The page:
Philippians 4:8

May 03, 2020 -- Volume 4.19

What One Who Forsakes the Assembly Does Not Do!

The Hebrew writer warned those of his today to not forsake the assembly. Said he, “Not forsaking the assembling of ourselves together, as the manner of some is; but exhorting one another: and so much the more, as ye see the day approaching” (Heb. 10:25).

This was a practice of some brethren of that point in time evidenced by the warning that was issued. Some today contend that one does not forsake the assembly by missing a service once in a while. I recently heard a gospel preacher make this claim. The word “forsaking” means, to leave behind in some place, i.e. (in a good sense) let remain over, or (in a bad sense) to desert:--forsake, leave. Strong’s Dictionary. If one willfully chooses not to attend one service when they could attend, this one has left that particular service behind; they have deserted it; they have forsaken that opportunity to worship and thus they show disregard to God and their brethren. Consider what one does not do when they forsake the assembling of the saints. They DO NOT...

Considering these truths from the scriptures, forsaking the assembling is a serious matter! Those who willfully forsake the assembling of the saints need to give the words of the Hebrew writer serious thought and repent. Where will you be each time the saints assemble to worship God? – tgmc 

Who is a Christian?
By Heath Rogers

  1. A Christian is a disciple of Christ. “And when he had found him, he brought him to Antioch. So it was that for a whole year they assembled with the church and taught a great many people. And the disciples were first called Christians in Antioch” (Acts 11:26).
  2. A Christian is a new creature. “Therefore, if anyone is in Christ, he is a new creation; old things have passed away; behold, all things have become new” (2 Cor. 5:17).
  3. A Christian is a child of God. “Behold what manner of love the Father has bestowed on us, that we should be called children of God!” (1 Jn. 3:1).
  4. A Christian is an heir. “The Spirit Himself bears witness with our spirit that we are children of God, and if children, then heirs - heirs of God and joint heirs with Christ, if indeed we suffer with Him, that we may also be glorified together” (Rom. 8:16-17).
  5. A Christian is a saint. “To the church of God which is at Corinth, to those who are sanctified in Christ Jesus, called to be saints, with all who in every place call on the name of Jesus Christ our Lord, both theirs and ours” (1 Cor. 1:2).
  6. A Christian is a priest. “But you are a chosen generation, a royal priesthood, a holy nation, His own special people, that you may proclaim the praises of Him who called you out of darkness into His marvelous light” (1 Pet. 2:9).
  7. A Christian is a servant. “So likewise you, when you have done all those things which you are commanded, say, ‘We are unprofitable servants. We have done what was our duty to do’” (Lk. 17:10).
  8. A Christian is a soldier. “You therefore must endure hardship as a good soldier of Jesus Christ” (2 Tim. 2:3). – Knollwood church of Christ Articles, April 2020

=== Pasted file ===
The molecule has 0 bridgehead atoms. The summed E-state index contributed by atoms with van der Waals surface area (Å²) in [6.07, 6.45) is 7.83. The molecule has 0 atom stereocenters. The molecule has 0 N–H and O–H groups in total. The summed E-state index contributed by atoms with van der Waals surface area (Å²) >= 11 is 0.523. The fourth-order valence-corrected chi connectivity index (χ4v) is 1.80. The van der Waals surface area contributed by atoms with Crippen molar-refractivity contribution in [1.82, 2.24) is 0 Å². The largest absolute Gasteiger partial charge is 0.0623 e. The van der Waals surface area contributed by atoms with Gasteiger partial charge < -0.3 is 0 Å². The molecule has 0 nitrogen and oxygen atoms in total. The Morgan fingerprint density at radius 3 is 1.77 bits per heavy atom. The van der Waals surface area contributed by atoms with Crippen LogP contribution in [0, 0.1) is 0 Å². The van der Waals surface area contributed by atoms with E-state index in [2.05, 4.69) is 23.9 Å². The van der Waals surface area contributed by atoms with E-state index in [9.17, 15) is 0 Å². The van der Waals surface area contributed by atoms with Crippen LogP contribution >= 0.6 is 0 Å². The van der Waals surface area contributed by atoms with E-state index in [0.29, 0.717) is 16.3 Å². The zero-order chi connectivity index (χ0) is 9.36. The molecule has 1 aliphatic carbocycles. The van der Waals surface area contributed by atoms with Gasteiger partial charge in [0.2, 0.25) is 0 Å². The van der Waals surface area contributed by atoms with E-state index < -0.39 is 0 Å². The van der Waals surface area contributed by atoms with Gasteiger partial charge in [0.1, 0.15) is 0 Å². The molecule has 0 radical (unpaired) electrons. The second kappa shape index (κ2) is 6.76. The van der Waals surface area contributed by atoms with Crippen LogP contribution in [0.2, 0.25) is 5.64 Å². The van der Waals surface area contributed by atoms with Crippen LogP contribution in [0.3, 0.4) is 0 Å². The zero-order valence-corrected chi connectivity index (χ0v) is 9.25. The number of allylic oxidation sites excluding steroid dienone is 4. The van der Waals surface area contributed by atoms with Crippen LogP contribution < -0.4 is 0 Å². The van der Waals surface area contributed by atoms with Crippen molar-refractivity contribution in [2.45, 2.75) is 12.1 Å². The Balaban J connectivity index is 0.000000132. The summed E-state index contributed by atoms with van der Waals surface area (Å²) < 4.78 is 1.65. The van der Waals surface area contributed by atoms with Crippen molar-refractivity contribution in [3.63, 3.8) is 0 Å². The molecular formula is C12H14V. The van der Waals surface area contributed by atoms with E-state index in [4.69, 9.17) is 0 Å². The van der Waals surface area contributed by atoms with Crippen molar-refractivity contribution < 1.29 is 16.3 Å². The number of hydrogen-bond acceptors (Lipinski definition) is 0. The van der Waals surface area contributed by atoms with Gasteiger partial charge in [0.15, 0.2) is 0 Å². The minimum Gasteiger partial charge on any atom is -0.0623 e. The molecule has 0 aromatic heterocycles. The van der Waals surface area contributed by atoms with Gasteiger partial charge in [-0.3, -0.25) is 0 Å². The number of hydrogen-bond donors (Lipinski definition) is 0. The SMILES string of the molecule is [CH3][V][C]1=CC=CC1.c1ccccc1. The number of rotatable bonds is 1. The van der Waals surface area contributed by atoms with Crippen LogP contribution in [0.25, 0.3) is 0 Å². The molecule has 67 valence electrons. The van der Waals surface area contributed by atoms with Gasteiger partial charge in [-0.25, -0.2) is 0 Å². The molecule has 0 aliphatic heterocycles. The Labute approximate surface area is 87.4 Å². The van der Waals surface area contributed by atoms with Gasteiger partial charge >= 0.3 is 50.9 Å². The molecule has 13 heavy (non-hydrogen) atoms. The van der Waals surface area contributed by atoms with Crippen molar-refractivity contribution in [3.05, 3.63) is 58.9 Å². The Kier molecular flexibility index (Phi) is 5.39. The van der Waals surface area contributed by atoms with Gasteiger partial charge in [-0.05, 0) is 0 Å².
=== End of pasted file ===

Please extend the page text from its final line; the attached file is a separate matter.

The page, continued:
Where Two or Three Are Gathered Together in My Name
By Greg Gwin

In a frequently cited verse Jesus promises “where two or three are gathered together in my name, there am I in the midst of them” (Matt. 18:20). Often folks apply this to situations where they join with one another in prayer about a specific problem. The idea is that if they agree together and jointly offer prayers, Jesus is ‘with them’ in regard to the desired outcome. Even more often this verse is used concerning worship. The concept is that Jesus approves and is effectively ‘there’ in any assembly of two or more that have joined in worship.

While people have drawn comfort from both of these notions, they sadly represent a rather serious misuse of the text in question. As in all studies, the context of Matthew 18:20 must be considered in order to draw a true conclusion about its meaning.

Jesus’ specific contextual thoughts begin in verse 15 where He addresses a situation in which a brother has committed a trespass. He instructs us to “go and tell him his fault.” If he “will not hear thee” then the next step is to “take with thee two or three witnesses.” Finally, in the case of an unrepentant brother, we must “tell it unto the church” and if that fails he is to “be unto thee as an heathen and a publican.”  Jesus is, of course, describing a very serious and sad consequence. We commonly refer to this as ‘church discipline.’  In these matters He gives assurance that “whatsoever ye bind on earth shall be bound in heaven” (vs. 18). It is in this specific sense that He promises “where two or three are gathered together in my name” (or by His authority) “there am I in the midst of them.” He is ‘with us’ in the sense of approving our actions.

Thus, we see that the frequently quoted phrase really does not have ‘prayer groups’ or, especially, worship assemblies in view at all. To use (misuse) the passage in this way has led Christians to faulty conclusions like this: go ahead and skip the regular assembling of the church, have a brief devotional in their hotel room, and then head off to the amusement park for fun and games. Folks who do so should not take any false comfort in the idea that Jesus is ‘with them’ in such abuses. Matthew 18:20 offers no such justification. Think!

Special note: The misuse of Matthew 18:20 has been very evident in our current coronavirus crisis. Brethren are using this verse to justify the ‘virtual’, ‘online’, ‘remote’, ‘at home’ observance of the Lord’s Supper. Again, the text in question does not speak to or authorize such.  We firmly believe, as many have expressed, that the Lord’s Supper is to be done when “the whole church has come together into one place” (1 Cor. 14:23 – see also 1 Cor. 11:18, 20, 34 and Acts 20:7). – Collegevue church of Christ Bulletin, April 19, 2020